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About the WorkStylistically, the Art Deco period is distinguished by the dramatic use of geometric decorative patterns. In Daydream, we are drawn immediately to his clever repetitive use of semi-circles, each seemingly similar, though each a narrative panel leading from one to the another. At first glance, we see three striking cobalt blue arcs amidst a pure white background. Upon a second glance, these arcs are actually a trio of decorative fans, each held by the delicate hand of a woman. Above each fan, is the woman's refined profile, eyes closed, in a dream-like state. Like the hands, each face is drawn with a defined precision that is distinctly Erté. Charles Spencer in the monograph, Erté, has written about the artist's hallmark style, "What makes the unceasing flow of ideas even more impressive is the precision of the drawings, in which his firm, steely line is matched by exquisite detail."
It is apparent that Erté was greatly influenced by his travels to the Far East and this is evidenced by his frequent incorporation of 'chinoiserie' into his designs. In this image, it is the oriental fans that are the focus, each with a decorative element (a bird in flight, a butterfly floating above a sea of azure, and a radiant sun) perhaps the images in the minds of the women who daydream behind them.
Robert de Beauplain in "La Petite Illustration" wrote that Erté's work was of a 'manner which bridges the occident and the Orient, in a style that is essentially modern. In the case of Daydream, the overall design is indeed fundamentally modern while at the same time a testament to Erté's ability to create sheer beauty from the simplest series of shapes and lines.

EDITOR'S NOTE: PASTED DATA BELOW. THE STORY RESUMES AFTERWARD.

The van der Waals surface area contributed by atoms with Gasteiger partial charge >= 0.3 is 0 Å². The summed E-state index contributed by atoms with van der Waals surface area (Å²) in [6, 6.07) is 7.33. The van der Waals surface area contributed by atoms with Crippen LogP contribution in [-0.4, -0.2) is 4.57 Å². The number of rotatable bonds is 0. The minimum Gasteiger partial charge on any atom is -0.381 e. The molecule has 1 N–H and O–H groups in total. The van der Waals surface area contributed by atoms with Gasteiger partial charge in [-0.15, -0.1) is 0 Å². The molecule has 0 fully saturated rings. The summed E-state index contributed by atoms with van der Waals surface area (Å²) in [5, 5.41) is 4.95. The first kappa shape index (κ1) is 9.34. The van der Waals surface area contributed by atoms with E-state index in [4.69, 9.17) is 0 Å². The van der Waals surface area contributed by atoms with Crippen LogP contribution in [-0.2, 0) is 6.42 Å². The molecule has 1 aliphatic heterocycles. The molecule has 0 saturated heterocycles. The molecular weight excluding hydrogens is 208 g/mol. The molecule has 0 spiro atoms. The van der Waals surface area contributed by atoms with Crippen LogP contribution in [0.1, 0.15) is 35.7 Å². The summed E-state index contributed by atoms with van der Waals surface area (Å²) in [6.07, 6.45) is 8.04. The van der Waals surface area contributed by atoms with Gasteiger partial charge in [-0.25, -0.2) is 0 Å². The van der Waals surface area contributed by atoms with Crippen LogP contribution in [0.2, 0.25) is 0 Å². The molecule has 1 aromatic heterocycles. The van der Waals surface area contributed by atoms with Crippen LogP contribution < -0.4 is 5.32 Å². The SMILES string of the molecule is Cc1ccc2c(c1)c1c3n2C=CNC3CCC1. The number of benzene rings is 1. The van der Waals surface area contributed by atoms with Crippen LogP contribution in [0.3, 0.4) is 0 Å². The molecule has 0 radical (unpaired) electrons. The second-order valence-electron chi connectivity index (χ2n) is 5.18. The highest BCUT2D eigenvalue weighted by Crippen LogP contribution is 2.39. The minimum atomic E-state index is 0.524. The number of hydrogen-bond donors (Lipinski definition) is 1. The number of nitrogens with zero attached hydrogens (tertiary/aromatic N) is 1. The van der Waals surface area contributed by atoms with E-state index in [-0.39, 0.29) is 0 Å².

About the Artist
Erté was born Romain de Tirtoff in St. Petersburg, Russia on November 23rd, 1892 and was raised amidst Russia's social elite. At the age of five he created an evening gown for his mother and managed to persuade the adults to craft it, they were astounded by the results. In 1912, Romain left St. Petersburg for Paris at the age of nineteen with the aim of becoming an artist. After working with Paul " Le Magnifique" Poiret on several theatrical productions Romain, still under the pseudonym of Erte, began to work more independently. He hand-crafted original costume and fashion designs for many of the era’s most renowned actresses, including Joan Crawford, Lillian Gish, Marion Davies, Anna Pavlova, Norma Shearer, and others. His masterpieces for the stage included extravagant production designs at venues such as New York’s Radio City Music Hall, the Casino de Paris, and the Paris Opera. In 1915 he began his long professional relationship with Harper's Bazaar and created 240 covers for the esteemed magazine. For 6 months in 1916, Erté simultaneously worked with Vogue as well. As a result of his highly publicized success, Erté would later be called the father of the ‘Art Deco’ movement.